It was impossible not to be in a celebratory mood if you attended the exuberant Kaufman Award dinner at the San Jose Marriott on Tuesday, November 4th, honoring this year’s nominee, Dr. Lucio Lanza. Next door to the Kaufman ballroom, where at least 250 well-dressed pillars of the EDA industry were eating, drinking, and reconnecting with old friends, was another ballroom where hundreds and hundreds more were celebrating early election results for one of the two mayoral candidates for San Jose, elections having been held that day. Combining the energies emanating from the two ballrooms, the whole hotel was really rocking.
Read the rest of Kaufman Dinner: Philosophy redefined
October 30th, 2014 by Peggy Aycinena
This week Synopsys added even more fire-power to the arsenal that makes them one of the biggest IP vendors in the world. This time it’s USB 3.1, which the company says consists of a …
“DesignWare USB 3.1 Device Controller, an IP Virtual Development Kit and verification IP to accelerate the development of high-performance storage, digital office and mobile SoC applications. [The new product] supports 10 Gbps data transfer rates, power-down capabilities and compatibility with existing USB 3.0 software stacks and device protocols. Based on the DesignWare USB 3.0 Controller IP architecture, which has shipped in more than 100 million SoCs, the DesignWare USB 3.1 Device Controller IP enables designers to integrate USB 3.1 functionality with significantly less risk and faster time-to-market.”
As always, Synopsys delivers in a big way, which is why interviewing their people is always so much fun. These guys enjoy their work and know they’re on top, and not necessarily in that order. My phone call around the USB 3.1 announcement was with Eric Huang, Senior Product Marketing Manager for USB Digital IP at Synopsys, and was lively from start to finish.
Read the rest of USB 3.1: Synopsys still King of the Hill
October 2nd, 2014 by Peggy Aycinena
This blog requires a long, tall cup of coffee: Go get one, put your feet up, and plow on through. ARM TechCon 2014 took place this week at the Santa Clara Convention Center, and as an indication of what the industry feels is important right now, the following is a complex snapshot of press releases issued by various TechCon exhibitors highlighting their progress in the days leading up to and including the show. Listed first are the three main ARM press releases, then the other exhibitors are showcased.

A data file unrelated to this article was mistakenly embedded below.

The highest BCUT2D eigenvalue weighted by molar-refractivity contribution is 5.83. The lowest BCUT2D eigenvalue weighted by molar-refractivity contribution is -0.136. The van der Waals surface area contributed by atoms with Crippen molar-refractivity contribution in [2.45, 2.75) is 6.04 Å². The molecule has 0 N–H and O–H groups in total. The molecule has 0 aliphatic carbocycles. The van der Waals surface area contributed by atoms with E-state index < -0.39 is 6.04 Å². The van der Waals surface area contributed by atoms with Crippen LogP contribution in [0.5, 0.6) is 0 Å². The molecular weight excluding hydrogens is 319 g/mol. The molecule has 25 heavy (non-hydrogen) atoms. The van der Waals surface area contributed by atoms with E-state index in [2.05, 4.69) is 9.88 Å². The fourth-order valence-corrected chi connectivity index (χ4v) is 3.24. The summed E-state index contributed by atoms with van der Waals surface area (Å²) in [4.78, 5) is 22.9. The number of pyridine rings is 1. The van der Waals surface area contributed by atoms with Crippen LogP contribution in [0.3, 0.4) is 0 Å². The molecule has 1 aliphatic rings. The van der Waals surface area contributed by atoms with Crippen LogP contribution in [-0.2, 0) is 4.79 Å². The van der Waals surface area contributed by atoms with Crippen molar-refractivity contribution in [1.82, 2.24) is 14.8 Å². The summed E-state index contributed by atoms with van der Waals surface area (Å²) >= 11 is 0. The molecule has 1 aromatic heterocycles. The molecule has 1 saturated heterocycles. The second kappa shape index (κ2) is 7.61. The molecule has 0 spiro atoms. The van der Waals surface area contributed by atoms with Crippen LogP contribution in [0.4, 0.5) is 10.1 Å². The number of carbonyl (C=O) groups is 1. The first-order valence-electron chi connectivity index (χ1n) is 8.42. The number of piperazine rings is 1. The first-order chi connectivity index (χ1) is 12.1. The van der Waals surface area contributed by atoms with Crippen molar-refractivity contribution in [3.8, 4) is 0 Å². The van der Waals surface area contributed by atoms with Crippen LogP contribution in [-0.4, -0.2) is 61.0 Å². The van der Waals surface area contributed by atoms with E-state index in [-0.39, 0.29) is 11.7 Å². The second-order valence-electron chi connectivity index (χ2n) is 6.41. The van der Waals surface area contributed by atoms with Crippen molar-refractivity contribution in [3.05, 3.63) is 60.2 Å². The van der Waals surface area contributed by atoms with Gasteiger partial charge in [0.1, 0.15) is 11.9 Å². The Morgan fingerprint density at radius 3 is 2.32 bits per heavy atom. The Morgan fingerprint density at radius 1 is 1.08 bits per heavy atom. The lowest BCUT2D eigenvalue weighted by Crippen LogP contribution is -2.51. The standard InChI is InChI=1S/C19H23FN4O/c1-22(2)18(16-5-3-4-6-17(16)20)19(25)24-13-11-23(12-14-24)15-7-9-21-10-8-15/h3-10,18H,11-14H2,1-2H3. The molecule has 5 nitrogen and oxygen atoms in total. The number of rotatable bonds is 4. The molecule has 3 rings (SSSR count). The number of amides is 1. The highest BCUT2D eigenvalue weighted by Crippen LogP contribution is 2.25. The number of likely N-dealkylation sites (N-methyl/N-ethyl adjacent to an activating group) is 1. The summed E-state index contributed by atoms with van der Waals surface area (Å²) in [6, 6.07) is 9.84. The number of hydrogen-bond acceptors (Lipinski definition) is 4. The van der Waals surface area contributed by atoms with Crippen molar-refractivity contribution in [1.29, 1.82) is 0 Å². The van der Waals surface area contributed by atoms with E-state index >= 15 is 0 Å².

By the way, the answer to what the industry thinks is important today? If the following is any indication, it’s IoT all the way down, with a dollop of FinFET and low-power thrown in for good measure. And if you don’t know IoT means Internet of Things, you haven’t been listening – particularly as Freescale says in their Press Release: “Analyst research firm Gartner estimates that the IoT will include 26 billion units installed by 2020, and by that time, IoT product and service suppliers will generate incremental revenue exceeding $300 billion, mostly in services.”
Another possible conclusion from the following: If you’re still holding out hope the Design Automation Conference is anchor tenant of the conference year, you should let that go. The amount of news these companies are releasing around ARM TechCon far out weighs what they’re releasing around DAC.
** ARM announced on October 1st “two new physical IP implementation solutions for its silicon partners to help simplify the path to implementation for their FinFET physical designs. ARM Artisan Power Grid Architect will reduce overall design time by creating optimal SoC power grid layouts, while ARM Artisan Signoff Architect increases accuracy and precision in managing on-chip variation over existing methodologies. These new physical IP implementation solutions strengthen the commitment from ARM to enable delivery of real silicon with the speed consumers are demanding.”
** ARM announced on October 1st, mbed OS, a free operating system for ARM Cortex-M processor based devices that consolidates the fundamental building blocks of the IoT in one integrated set of software components; mbed Device Server, a licensable software product that provides the required server-side technologies to connect and manage devices in a secure way, that also provides a bridge between the protocols designed for use on IoT devices and the APIs that are used by web developers; and mbed.org, the focus point for a community of more than 70,000 developers around mbed. The website provides a comprehensive database of hardware development kits, a repository for reusable software components, reference applications, documentation and web-based development tools.